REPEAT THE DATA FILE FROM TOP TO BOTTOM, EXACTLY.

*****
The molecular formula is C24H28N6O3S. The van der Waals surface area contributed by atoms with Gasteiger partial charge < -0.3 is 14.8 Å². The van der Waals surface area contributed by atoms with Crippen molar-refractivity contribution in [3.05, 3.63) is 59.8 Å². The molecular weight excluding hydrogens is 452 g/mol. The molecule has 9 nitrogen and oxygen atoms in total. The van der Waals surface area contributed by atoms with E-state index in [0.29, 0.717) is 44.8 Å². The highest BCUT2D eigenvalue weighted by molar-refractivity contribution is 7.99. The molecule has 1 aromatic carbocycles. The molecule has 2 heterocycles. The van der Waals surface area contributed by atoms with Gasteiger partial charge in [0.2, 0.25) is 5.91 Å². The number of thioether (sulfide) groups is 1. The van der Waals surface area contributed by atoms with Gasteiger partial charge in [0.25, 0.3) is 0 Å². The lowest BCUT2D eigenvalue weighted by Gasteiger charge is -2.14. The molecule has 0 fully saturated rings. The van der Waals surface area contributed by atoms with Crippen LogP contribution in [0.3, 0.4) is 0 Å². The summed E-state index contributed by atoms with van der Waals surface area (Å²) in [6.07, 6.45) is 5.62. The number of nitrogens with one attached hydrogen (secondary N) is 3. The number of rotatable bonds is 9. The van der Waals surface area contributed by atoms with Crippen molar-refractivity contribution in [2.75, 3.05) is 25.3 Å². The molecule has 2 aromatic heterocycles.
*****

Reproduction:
The molecular formula is C24H28N6O3S. The van der Waals surface area contributed by atoms with Gasteiger partial charge < -0.3 is 14.8 Å². The van der Waals surface area contributed by atoms with Crippen molar-refractivity contribution in [3.05, 3.63) is 59.8 Å². The molecular weight excluding hydrogens is 452 g/mol. The molecule has 9 nitrogen and oxygen atoms in total. The van der Waals surface area contributed by atoms with E-state index in [0.29, 0.717) is 44.8 Å². The highest BCUT2D eigenvalue weighted by molar-refractivity contribution is 7.99. The molecule has 1 aromatic carbocycles. The molecule has 2 heterocycles. The van der Waals surface area contributed by atoms with Gasteiger partial charge in [0.2, 0.25) is 5.91 Å². The number of thioether (sulfide) groups is 1. The van der Waals surface area contributed by atoms with Gasteiger partial charge in [0.25, 0.3) is 0 Å². The lowest BCUT2D eigenvalue weighted by Gasteiger charge is -2.14. The molecule has 0 fully saturated rings. The van der Waals surface area contributed by atoms with Crippen LogP contribution in [0.3, 0.4) is 0 Å². The summed E-state index contributed by atoms with van der Waals surface area (Å²) in [6.07, 6.45) is 5.62. The number of nitrogens with one attached hydrogen (secondary N) is 3. The number of rotatable bonds is 9. The van der Waals surface area contributed by atoms with Crippen molar-refractivity contribution in [2.75, 3.05) is 25.3 Å². The molecule has 2 aromatic heterocycles.